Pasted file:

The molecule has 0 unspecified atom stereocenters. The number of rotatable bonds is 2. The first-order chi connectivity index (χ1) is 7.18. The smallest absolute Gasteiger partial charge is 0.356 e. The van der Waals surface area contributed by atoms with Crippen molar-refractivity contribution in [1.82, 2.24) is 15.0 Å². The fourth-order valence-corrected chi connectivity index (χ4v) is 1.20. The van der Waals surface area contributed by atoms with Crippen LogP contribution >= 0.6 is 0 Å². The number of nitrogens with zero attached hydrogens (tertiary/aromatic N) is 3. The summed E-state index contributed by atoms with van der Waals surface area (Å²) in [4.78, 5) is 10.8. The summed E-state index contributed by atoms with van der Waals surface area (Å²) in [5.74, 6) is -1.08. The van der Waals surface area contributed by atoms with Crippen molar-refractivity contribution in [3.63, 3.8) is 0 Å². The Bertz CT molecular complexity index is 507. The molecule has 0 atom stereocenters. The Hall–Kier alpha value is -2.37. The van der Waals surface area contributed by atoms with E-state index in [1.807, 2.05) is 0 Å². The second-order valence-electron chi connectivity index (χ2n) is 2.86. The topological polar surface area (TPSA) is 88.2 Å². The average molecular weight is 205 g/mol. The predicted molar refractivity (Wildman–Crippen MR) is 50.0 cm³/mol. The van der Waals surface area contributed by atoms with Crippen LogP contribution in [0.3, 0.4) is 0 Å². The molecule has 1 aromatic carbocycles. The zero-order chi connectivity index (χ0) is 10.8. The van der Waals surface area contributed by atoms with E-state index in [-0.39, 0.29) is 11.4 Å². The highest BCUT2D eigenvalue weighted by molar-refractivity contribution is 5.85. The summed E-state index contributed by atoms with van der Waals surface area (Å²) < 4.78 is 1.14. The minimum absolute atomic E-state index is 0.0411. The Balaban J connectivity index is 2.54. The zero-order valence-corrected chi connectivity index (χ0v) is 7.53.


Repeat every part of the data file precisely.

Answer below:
The molecule has 0 unspecified atom stereocenters. The number of rotatable bonds is 2. The first-order chi connectivity index (χ1) is 7.18. The smallest absolute Gasteiger partial charge is 0.356 e. The van der Waals surface area contributed by atoms with Crippen molar-refractivity contribution in [1.82, 2.24) is 15.0 Å². The fourth-order valence-corrected chi connectivity index (χ4v) is 1.20. The van der Waals surface area contributed by atoms with Crippen LogP contribution >= 0.6 is 0 Å². The number of nitrogens with zero attached hydrogens (tertiary/aromatic N) is 3. The summed E-state index contributed by atoms with van der Waals surface area (Å²) in [4.78, 5) is 10.8. The summed E-state index contributed by atoms with van der Waals surface area (Å²) in [5.74, 6) is -1.08. The van der Waals surface area contributed by atoms with Crippen molar-refractivity contribution in [3.63, 3.8) is 0 Å². The Bertz CT molecular complexity index is 507. The molecule has 0 atom stereocenters. The Hall–Kier alpha value is -2.37. The van der Waals surface area contributed by atoms with E-state index in [1.807, 2.05) is 0 Å². The second-order valence-electron chi connectivity index (χ2n) is 2.86. The topological polar surface area (TPSA) is 88.2 Å². The average molecular weight is 205 g/mol. The predicted molar refractivity (Wildman–Crippen MR) is 50.0 cm³/mol. The van der Waals surface area contributed by atoms with Crippen LogP contribution in [0.3, 0.4) is 0 Å². The molecule has 1 aromatic carbocycles. The zero-order chi connectivity index (χ0) is 10.8. The van der Waals surface area contributed by atoms with E-state index in [-0.39, 0.29) is 11.4 Å². The highest BCUT2D eigenvalue weighted by molar-refractivity contribution is 5.85. The summed E-state index contributed by atoms with van der Waals surface area (Å²) < 4.78 is 1.14. The minimum absolute atomic E-state index is 0.0411. The Balaban J connectivity index is 2.54. The zero-order valence-corrected chi connectivity index (χ0v) is 7.53.